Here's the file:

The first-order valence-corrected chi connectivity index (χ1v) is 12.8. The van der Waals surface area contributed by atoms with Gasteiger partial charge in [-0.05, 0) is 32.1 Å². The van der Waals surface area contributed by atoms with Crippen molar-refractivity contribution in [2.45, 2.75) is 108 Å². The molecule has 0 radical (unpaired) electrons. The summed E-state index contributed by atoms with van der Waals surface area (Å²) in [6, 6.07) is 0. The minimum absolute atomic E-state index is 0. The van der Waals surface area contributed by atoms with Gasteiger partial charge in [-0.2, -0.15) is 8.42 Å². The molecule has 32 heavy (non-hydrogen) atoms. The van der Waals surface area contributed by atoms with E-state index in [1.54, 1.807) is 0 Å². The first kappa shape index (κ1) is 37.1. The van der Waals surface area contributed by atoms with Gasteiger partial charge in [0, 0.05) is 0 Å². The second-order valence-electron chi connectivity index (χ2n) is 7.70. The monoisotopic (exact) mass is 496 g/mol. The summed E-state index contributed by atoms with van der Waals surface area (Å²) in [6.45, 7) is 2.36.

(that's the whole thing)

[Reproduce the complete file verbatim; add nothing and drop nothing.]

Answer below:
The first-order valence-corrected chi connectivity index (χ1v) is 12.8. The van der Waals surface area contributed by atoms with Gasteiger partial charge in [-0.05, 0) is 32.1 Å². The van der Waals surface area contributed by atoms with Crippen molar-refractivity contribution in [2.45, 2.75) is 108 Å². The molecule has 0 radical (unpaired) electrons. The summed E-state index contributed by atoms with van der Waals surface area (Å²) in [6, 6.07) is 0. The minimum absolute atomic E-state index is 0. The van der Waals surface area contributed by atoms with Gasteiger partial charge in [-0.2, -0.15) is 8.42 Å². The molecule has 32 heavy (non-hydrogen) atoms. The van der Waals surface area contributed by atoms with E-state index in [1.54, 1.807) is 0 Å². The first kappa shape index (κ1) is 37.1. The van der Waals surface area contributed by atoms with Gasteiger partial charge in [0, 0.05) is 0 Å². The second-order valence-electron chi connectivity index (χ2n) is 7.70. The monoisotopic (exact) mass is 496 g/mol. The summed E-state index contributed by atoms with van der Waals surface area (Å²) in [6.45, 7) is 2.36.